Florida Guide > Miscellaneous
The State Nicknames – Part 11
Visiting Florida we are always fascinated to see the huge number of different license plates on cars, particularly in the car parks at Disney or Universal. These number plates reflect the history, geography and people of the states and each display a nickname which relate to the state itself.
The history of Nebraska goes back to the pioneering days, which were so important to the history of the American West. Brave pioneers trekked across the huge prairies in wagon trains, on their way to find the land of their dreams, and, with the trappers and traders, opened up this beautiful state. It has vast prairies which stretch as far as the eye can see, with tall pine covered flat topped hills which rise abruptly from the flat lands. It is a land where enormous herds of cattle roamed on the fertile grazing lands, and where never ending fields of wheat rippled in the breeze. Nebraska is also the land of the Sioux and Omaha Indians, with their famous leaders like Crazy Horse and Chief Red Cloud. The railroad, with its steam locomotives, opened up the state and brought prosperity to those who braved the dangers. The word ‘Nebraska’ is synonymous with the Pony Express, stagecoaches, Boot Hill and the Oregon and Mormon Trails.
Its official nickname reflects the corn which supports the farming of Nebraska beef cattle, but it also was chosen in recognition of the University of Nebraska football team, the Cornhuskers. However, the name, ‘Beef State’ appeared on license plates from 1969 to 1975, and this nickname refers to one of the main industries, the raising of over 2 million head of beef cows.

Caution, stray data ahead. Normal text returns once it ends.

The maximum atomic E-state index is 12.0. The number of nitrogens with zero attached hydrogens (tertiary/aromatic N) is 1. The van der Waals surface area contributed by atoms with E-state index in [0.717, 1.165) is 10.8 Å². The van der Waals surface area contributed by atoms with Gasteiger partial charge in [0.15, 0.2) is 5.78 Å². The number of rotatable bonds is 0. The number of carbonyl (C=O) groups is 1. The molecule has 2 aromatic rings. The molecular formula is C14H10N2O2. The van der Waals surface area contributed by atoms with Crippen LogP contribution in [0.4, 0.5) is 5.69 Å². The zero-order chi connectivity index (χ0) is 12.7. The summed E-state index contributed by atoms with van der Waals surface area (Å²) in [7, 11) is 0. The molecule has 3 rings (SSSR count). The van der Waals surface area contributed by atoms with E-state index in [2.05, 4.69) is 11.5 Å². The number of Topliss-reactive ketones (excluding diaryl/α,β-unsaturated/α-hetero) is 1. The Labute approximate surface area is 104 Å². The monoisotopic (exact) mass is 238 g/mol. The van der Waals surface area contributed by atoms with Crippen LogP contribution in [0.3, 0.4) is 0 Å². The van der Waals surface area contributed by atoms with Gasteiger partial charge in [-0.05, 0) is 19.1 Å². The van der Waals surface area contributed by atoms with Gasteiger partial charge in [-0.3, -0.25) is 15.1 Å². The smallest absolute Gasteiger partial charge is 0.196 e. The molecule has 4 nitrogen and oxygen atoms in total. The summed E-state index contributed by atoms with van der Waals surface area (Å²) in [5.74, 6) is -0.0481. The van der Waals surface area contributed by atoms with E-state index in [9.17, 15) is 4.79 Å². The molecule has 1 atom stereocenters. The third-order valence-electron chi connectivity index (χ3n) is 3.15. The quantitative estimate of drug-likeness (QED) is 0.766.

Interestingly, it was once referred to as the ‘Tree Planters State, ’ and this name was adopted by the state legislature in 1895, until it was replaced in 1945 by the Cornhusker State. The early Nebraska settlers planted millions of trees as windbreaks, orchards, and to provide fuel, and the Nebraska National Forest is the largest hand-planted forest in the USA.
Other nicknames include the ‘Antelope State, ‘due to the abundant antelope which lived on the prairies, and the ‘Bug Eating State, ’ after the bull bats which gorge on the insects of that state. Nebraska’s rich black soil also led to another nickname, The ‘Blackwater State’ as it coloured the streams and made them appear black.
Nebraska is certainly a land of natural beauty, steeped in pioneering history, and everywhere you go you will see evidence of America’s westward expansion. It is this pioneering spirit which is still to be found in the people of Nebraska.
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